So far, Into Mischief, surprise winner of Saturday's CashCall Futurity on windup day at Hollywood Park, is no conundrum; trainer Richard Mandella's colt, with two wins and a second in three starts, has run only on Cushion Track--a maiden win at Santa Anita and a second and a win at Hollywood. Mandella splits his stable between Hollywood and Santa Anita. The day after the Futurity, Mandella said that he would probably wait six weeks before he runs Into Mischief again. That respite would lead them up to the Bob Lewis Stakes (formerly the Santa Catalina) at Santa Anita on Feb. 2. Then Mandella could choose from two more two-turn stakes as preps for the Santa Anita Derby on April 5. Should all of this actually unfold, Into Mischief would go to Churchill Downs, for the Kentucky Derby, and be asked to run on God's dirt for the first time. By then, handicappers in the bluegrass might consider calling the Cushion Track-seasoned Jim Quinn for counsel.
No matter what game plan Mandella chooses, it's a cinch that Into Mischief won't do any running on a Wednesday. The only Wednesday racing at Santa Anita this season is opening day. Traditionally a Wednesday-through-Sunday operation (with an occasional holiday Monday), the track has switched to Thursdays through Mondays. Santa Anita's average on-track attendance left the five-digit range in 2002 and hasn't been back since. Mid-week crowds of less than 5,000 are so routine that they are hardly a cause for front-office hand-wringing anymore.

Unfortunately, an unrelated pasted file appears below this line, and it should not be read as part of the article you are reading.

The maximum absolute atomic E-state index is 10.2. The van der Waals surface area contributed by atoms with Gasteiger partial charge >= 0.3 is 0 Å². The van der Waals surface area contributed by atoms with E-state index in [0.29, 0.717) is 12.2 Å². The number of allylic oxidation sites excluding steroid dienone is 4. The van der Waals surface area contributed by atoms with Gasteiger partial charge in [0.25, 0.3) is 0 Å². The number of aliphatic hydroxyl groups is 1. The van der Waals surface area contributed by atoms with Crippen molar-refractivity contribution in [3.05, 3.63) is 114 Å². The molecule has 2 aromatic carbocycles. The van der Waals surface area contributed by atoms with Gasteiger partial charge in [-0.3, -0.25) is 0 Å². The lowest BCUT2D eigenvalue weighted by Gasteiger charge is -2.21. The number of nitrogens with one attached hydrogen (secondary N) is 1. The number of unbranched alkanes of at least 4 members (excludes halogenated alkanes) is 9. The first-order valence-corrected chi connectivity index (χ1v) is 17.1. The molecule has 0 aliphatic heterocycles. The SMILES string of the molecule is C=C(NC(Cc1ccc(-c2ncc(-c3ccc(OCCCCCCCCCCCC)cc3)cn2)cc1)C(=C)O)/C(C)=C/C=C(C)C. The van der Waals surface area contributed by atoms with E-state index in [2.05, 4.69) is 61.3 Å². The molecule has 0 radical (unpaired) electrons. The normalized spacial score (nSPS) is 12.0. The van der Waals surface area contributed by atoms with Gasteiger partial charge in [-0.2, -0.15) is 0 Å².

Charles is determined to reverse the trend. "We need to do something to stimulate business on our regular weekdays," he said. "We sought the opinions of a significant cross-section of our customers, and based on feedback from them and others in the industry, we believe that introducing regular Mondays is something worth trying. We believe that our product is going to be very well-received around the country on Mondays. It's worth a try. Continuing with the status quo was unacceptable. We feel that by tweaking the week in this way, we can draw more people on track, while also doing well out of state."
The first two days of the meet--Wednesday and Friday--there was an overflow at the entry box. Ninety-nine horses are entered in the nine races on opening day, and 90 more have shown up on the overnight for Friday's eight-race card. For the horseplayers, two days in heaven is better than nothing.
Written by Bill Christine